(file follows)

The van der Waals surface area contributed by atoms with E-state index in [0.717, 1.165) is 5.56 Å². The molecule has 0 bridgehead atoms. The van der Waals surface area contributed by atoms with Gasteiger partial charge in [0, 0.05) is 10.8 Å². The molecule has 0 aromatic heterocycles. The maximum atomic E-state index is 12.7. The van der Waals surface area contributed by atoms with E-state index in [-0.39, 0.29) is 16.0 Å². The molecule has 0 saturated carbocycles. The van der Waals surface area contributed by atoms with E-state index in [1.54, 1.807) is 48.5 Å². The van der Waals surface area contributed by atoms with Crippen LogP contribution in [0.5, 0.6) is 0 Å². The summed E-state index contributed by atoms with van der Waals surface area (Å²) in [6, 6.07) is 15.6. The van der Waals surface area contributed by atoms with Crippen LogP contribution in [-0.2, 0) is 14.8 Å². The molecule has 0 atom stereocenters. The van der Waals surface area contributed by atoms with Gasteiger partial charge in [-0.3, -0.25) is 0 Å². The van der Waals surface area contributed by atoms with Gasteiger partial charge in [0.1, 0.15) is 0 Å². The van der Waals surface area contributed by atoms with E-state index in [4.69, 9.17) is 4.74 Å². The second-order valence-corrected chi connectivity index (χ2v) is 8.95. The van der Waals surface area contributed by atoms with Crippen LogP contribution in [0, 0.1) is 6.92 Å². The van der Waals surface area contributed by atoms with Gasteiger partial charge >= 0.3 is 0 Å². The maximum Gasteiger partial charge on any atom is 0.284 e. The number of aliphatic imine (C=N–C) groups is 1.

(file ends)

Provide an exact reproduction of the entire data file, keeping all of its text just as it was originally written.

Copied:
The van der Waals surface area contributed by atoms with E-state index in [0.717, 1.165) is 5.56 Å². The molecule has 0 bridgehead atoms. The van der Waals surface area contributed by atoms with Gasteiger partial charge in [0, 0.05) is 10.8 Å². The molecule has 0 aromatic heterocycles. The maximum atomic E-state index is 12.7. The van der Waals surface area contributed by atoms with E-state index in [-0.39, 0.29) is 16.0 Å². The molecule has 0 saturated carbocycles. The van der Waals surface area contributed by atoms with E-state index in [1.54, 1.807) is 48.5 Å². The van der Waals surface area contributed by atoms with Crippen LogP contribution in [0.5, 0.6) is 0 Å². The summed E-state index contributed by atoms with van der Waals surface area (Å²) in [6, 6.07) is 15.6. The van der Waals surface area contributed by atoms with Crippen LogP contribution in [-0.2, 0) is 14.8 Å². The molecule has 0 atom stereocenters. The van der Waals surface area contributed by atoms with Gasteiger partial charge in [-0.3, -0.25) is 0 Å². The van der Waals surface area contributed by atoms with Gasteiger partial charge in [0.1, 0.15) is 0 Å². The van der Waals surface area contributed by atoms with E-state index in [4.69, 9.17) is 4.74 Å². The second-order valence-corrected chi connectivity index (χ2v) is 8.95. The van der Waals surface area contributed by atoms with Crippen LogP contribution in [0, 0.1) is 6.92 Å². The van der Waals surface area contributed by atoms with Gasteiger partial charge >= 0.3 is 0 Å². The maximum Gasteiger partial charge on any atom is 0.284 e. The number of aliphatic imine (C=N–C) groups is 1.